Millenarism, past and present


è il titolo della Sessione 1202 proposta nell’ambito del 9° Congresso EUGEO, che si terrà a Barcellona dal 4 al 7 settembre 2023. Co-organizzatori dell’evento sono la Società Catalana di Geografia, l’Istituto di Studi Catalani e l’Università di Barcellona.

I curatori della Sessione, ai quali ci si può rivolgere direttamente, sono i proff. Christian Sellar (Università del Mississippi: e Gianfranco Battisti (Università di Trieste:

Secondo le prime indicazioni, gli estratti (max 300 parole o 2.000 battute) dovranno pervenire agli organizzatori ( entro il 31 marzo (gli interessati dovrebbero comunque tener presente la possibilità di una proroga). Fine marzo è pure la scadenza per l’iscrizione a tariffa early bird. La scadenza per le iscrizioni normali è il 31 luglio, dopo la quale non sarà ammessa la presentazione di lavori.

Di seguito i dettagli della Sessione:

Keywords: millenarism, geography of religions, catastrophism


In the history of literature, religion, and philosophy, apocalyptic texts have always been present, so much so that they constitute a genre in their own right, albeit a niche one. In Western culture, the origin of such genre, also called ‘messianism’ is firmly rooted in the Judeo-Christian religious tradition, which links the end of the world to the coming of the Messiah.

The belief in Christ’s return (Parousia), expected as imminent at the beginning of Christianity, led in medieval times to the aspiration for an eschatological transformation of the cosmos, ‘millenarism’, which was spread by religious movements (such as the one led by Joachim of Fiore). Today such an instance characterizes various religious groups (Adventists, Jehovah’s Witnesses), and is also present beyond Christianity, in Islamic messianism.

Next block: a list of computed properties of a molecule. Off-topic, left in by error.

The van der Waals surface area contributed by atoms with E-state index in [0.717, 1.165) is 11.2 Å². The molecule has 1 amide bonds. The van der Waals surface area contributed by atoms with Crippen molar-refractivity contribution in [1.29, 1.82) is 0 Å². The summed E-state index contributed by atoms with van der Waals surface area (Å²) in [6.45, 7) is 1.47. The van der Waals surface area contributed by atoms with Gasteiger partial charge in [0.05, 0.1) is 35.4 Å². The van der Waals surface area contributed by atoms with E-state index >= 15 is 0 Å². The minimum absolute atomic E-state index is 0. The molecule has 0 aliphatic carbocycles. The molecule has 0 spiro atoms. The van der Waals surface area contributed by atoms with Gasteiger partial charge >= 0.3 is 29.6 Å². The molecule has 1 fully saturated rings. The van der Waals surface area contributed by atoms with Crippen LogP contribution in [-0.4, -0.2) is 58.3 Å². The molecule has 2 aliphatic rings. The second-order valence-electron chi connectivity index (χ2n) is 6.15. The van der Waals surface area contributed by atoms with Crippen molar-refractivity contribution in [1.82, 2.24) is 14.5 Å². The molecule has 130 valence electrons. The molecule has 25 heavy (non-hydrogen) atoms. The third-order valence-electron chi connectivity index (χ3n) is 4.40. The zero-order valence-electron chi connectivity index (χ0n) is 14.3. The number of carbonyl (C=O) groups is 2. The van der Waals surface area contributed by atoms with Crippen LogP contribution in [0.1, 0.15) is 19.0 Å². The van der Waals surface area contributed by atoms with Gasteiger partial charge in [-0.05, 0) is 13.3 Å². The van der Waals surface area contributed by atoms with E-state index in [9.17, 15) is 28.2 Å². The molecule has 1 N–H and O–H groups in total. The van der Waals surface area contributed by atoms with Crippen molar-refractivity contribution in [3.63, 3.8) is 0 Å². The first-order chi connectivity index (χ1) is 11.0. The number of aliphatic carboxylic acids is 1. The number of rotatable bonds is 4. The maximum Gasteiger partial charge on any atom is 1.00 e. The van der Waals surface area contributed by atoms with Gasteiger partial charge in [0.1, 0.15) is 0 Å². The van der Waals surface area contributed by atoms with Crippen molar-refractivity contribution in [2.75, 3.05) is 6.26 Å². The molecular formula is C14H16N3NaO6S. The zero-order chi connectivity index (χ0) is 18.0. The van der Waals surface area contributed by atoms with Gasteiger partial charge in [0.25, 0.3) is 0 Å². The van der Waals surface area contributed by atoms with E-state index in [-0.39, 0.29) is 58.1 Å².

Since the onset of modernity and Enlightenment, the progressive secularization of society seemed to cast aside the theme of the end, preceded by an era of social disorder and abandonment of faith. However, already in the mid-1800s, Karl Marx recovered a secular form of messianism in a political key by predicting the collapse of an unsustainable society and the birth of a new human condition. Even before Marx, the biologist Cuvier proposed a specific kind of apocalyptic notion – catastrophism – as an explanation for the repeated disappearance of many living species. Albeit eclipsed by Darwin’s success, catastrophism re-emerged in the 20th and early 21st Century era on two levels: political-economic with the world wars, and naturalistic with the ecological-environmental crisis.

The re-emergence of catastrophism has revitalized apocalyptic and millenarian narratives in the religious, military, political, social, cultural, and ecological spheres. Finally, the Covid19 pandemic has accelerated plans for a global reset of the economy, which is also rooted in apocalyptic fears.

This session invites contributions concerning the reinterpretation of modern and postmodern phenomena and discourses concerning the apocalyptic “signs” present in all religious texts, through the rereading of millenarisms of a materialistic nature in the light of the philosophical-religious matrix, and of the latter regarding phenomena that recall the “signs” of apocalyptic prophecies. The exploration of the links between modernity, postmodernity, and apocalyptic religious views opens up new areas of inquiry for the geographer interested in how such discourses and events are embedded in territorial transformations at multiple scales. These include, but are not limited to, the elaboration of scenarios for the future. The session includes coordinated presentations, to be delivered in English.